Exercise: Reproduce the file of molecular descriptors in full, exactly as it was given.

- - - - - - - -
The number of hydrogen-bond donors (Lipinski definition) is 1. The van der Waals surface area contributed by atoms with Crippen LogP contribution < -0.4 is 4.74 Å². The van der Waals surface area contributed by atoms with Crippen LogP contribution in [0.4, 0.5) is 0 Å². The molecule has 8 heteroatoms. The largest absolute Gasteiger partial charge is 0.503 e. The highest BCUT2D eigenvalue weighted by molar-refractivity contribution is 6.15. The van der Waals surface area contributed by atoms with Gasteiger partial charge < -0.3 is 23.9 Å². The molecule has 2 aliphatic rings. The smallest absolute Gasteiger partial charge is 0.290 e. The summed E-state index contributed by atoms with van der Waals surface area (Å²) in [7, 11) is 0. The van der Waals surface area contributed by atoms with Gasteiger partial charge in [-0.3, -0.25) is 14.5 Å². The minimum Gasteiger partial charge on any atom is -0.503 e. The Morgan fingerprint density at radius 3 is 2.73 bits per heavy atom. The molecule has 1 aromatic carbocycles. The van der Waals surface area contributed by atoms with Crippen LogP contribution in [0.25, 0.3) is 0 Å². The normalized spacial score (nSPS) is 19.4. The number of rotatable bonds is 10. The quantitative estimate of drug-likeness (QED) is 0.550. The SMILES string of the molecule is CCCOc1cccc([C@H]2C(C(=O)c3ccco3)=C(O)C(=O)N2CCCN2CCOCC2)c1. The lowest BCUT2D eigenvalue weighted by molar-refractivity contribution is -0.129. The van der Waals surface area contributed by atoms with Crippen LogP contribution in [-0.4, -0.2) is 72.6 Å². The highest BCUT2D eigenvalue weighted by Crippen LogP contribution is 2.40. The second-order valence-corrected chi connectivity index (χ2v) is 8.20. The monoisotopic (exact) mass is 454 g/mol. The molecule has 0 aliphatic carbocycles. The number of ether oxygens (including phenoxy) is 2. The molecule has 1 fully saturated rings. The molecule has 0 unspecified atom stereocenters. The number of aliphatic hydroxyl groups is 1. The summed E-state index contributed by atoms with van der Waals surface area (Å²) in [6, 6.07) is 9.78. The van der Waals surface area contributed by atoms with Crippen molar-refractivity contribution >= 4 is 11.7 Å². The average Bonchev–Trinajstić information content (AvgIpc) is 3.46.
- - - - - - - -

The number of hydrogen-bond donors (Lipinski definition) is 1. The van der Waals surface area contributed by atoms with Crippen LogP contribution < -0.4 is 4.74 Å². The van der Waals surface area contributed by atoms with Crippen LogP contribution in [0.4, 0.5) is 0 Å². The molecule has 8 heteroatoms. The largest absolute Gasteiger partial charge is 0.503 e. The highest BCUT2D eigenvalue weighted by molar-refractivity contribution is 6.15. The van der Waals surface area contributed by atoms with Gasteiger partial charge < -0.3 is 23.9 Å². The molecule has 2 aliphatic rings. The smallest absolute Gasteiger partial charge is 0.290 e. The summed E-state index contributed by atoms with van der Waals surface area (Å²) in [7, 11) is 0. The van der Waals surface area contributed by atoms with Gasteiger partial charge in [-0.3, -0.25) is 14.5 Å². The minimum Gasteiger partial charge on any atom is -0.503 e. The Morgan fingerprint density at radius 3 is 2.73 bits per heavy atom. The molecule has 1 aromatic carbocycles. The van der Waals surface area contributed by atoms with Crippen LogP contribution in [0.25, 0.3) is 0 Å². The normalized spacial score (nSPS) is 19.4. The number of rotatable bonds is 10. The quantitative estimate of drug-likeness (QED) is 0.550. The SMILES string of the molecule is CCCOc1cccc([C@H]2C(C(=O)c3ccco3)=C(O)C(=O)N2CCCN2CCOCC2)c1. The lowest BCUT2D eigenvalue weighted by molar-refractivity contribution is -0.129. The van der Waals surface area contributed by atoms with Crippen LogP contribution in [-0.4, -0.2) is 72.6 Å². The highest BCUT2D eigenvalue weighted by Crippen LogP contribution is 2.40. The second-order valence-corrected chi connectivity index (χ2v) is 8.20. The monoisotopic (exact) mass is 454 g/mol. The molecule has 0 aliphatic carbocycles. The number of ether oxygens (including phenoxy) is 2. The molecule has 1 fully saturated rings. The molecule has 0 unspecified atom stereocenters. The number of aliphatic hydroxyl groups is 1. The summed E-state index contributed by atoms with van der Waals surface area (Å²) in [6, 6.07) is 9.78. The van der Waals surface area contributed by atoms with Crippen molar-refractivity contribution >= 4 is 11.7 Å². The average Bonchev–Trinajstić information content (AvgIpc) is 3.46.